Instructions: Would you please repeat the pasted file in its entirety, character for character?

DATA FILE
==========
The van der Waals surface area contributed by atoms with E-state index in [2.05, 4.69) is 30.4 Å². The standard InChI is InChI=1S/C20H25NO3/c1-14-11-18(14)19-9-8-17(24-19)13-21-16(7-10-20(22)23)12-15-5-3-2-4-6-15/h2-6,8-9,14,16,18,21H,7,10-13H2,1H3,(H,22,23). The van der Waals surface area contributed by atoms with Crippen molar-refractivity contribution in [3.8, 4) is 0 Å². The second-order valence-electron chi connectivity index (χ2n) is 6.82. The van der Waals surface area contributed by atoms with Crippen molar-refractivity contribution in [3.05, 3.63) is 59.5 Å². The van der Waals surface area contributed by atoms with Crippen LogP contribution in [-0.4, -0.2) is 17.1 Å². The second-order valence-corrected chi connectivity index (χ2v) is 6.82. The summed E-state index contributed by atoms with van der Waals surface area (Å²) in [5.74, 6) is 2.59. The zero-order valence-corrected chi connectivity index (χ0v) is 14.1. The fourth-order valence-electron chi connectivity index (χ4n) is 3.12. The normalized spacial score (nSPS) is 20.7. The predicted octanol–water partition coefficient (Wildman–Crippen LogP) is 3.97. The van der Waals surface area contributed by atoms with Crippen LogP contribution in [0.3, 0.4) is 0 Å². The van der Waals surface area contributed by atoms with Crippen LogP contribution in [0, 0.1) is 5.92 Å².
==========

The van der Waals surface area contributed by atoms with E-state index in [2.05, 4.69) is 30.4 Å². The standard InChI is InChI=1S/C20H25NO3/c1-14-11-18(14)19-9-8-17(24-19)13-21-16(7-10-20(22)23)12-15-5-3-2-4-6-15/h2-6,8-9,14,16,18,21H,7,10-13H2,1H3,(H,22,23). The van der Waals surface area contributed by atoms with Crippen molar-refractivity contribution in [3.8, 4) is 0 Å². The second-order valence-electron chi connectivity index (χ2n) is 6.82. The van der Waals surface area contributed by atoms with Crippen molar-refractivity contribution in [3.05, 3.63) is 59.5 Å². The van der Waals surface area contributed by atoms with Crippen LogP contribution in [-0.4, -0.2) is 17.1 Å². The second-order valence-corrected chi connectivity index (χ2v) is 6.82. The summed E-state index contributed by atoms with van der Waals surface area (Å²) in [5.74, 6) is 2.59. The zero-order valence-corrected chi connectivity index (χ0v) is 14.1. The fourth-order valence-electron chi connectivity index (χ4n) is 3.12. The normalized spacial score (nSPS) is 20.7. The predicted octanol–water partition coefficient (Wildman–Crippen LogP) is 3.97. The van der Waals surface area contributed by atoms with Crippen LogP contribution in [0.3, 0.4) is 0 Å². The van der Waals surface area contributed by atoms with Crippen LogP contribution in [0, 0.1) is 5.92 Å².